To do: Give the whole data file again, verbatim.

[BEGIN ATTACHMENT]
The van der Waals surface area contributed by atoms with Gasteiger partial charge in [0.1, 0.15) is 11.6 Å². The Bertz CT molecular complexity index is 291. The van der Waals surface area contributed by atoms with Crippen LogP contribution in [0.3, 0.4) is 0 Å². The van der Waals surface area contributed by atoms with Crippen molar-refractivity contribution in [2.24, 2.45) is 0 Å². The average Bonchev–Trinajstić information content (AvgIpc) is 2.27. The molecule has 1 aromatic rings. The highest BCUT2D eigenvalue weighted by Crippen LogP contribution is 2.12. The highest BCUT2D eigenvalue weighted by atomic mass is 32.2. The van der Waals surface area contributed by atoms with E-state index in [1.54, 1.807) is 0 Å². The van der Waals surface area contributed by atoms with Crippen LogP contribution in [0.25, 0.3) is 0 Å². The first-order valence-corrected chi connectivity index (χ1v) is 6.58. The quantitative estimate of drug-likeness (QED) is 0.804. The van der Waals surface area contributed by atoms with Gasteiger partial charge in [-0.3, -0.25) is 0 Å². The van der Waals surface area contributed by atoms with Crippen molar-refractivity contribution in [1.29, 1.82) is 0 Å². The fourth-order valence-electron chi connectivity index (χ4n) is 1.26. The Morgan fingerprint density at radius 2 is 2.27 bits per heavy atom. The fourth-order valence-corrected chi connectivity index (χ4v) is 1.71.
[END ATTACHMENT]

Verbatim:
The van der Waals surface area contributed by atoms with Gasteiger partial charge in [0.1, 0.15) is 11.6 Å². The Bertz CT molecular complexity index is 291. The van der Waals surface area contributed by atoms with Crippen LogP contribution in [0.3, 0.4) is 0 Å². The van der Waals surface area contributed by atoms with Crippen molar-refractivity contribution in [2.24, 2.45) is 0 Å². The average Bonchev–Trinajstić information content (AvgIpc) is 2.27. The molecule has 1 aromatic rings. The highest BCUT2D eigenvalue weighted by Crippen LogP contribution is 2.12. The highest BCUT2D eigenvalue weighted by atomic mass is 32.2. The van der Waals surface area contributed by atoms with E-state index in [1.54, 1.807) is 0 Å². The van der Waals surface area contributed by atoms with Crippen LogP contribution in [0.25, 0.3) is 0 Å². The first-order valence-corrected chi connectivity index (χ1v) is 6.58. The quantitative estimate of drug-likeness (QED) is 0.804. The van der Waals surface area contributed by atoms with Gasteiger partial charge in [-0.3, -0.25) is 0 Å². The van der Waals surface area contributed by atoms with Crippen molar-refractivity contribution in [1.29, 1.82) is 0 Å². The fourth-order valence-electron chi connectivity index (χ4n) is 1.26. The Morgan fingerprint density at radius 2 is 2.27 bits per heavy atom. The fourth-order valence-corrected chi connectivity index (χ4v) is 1.71.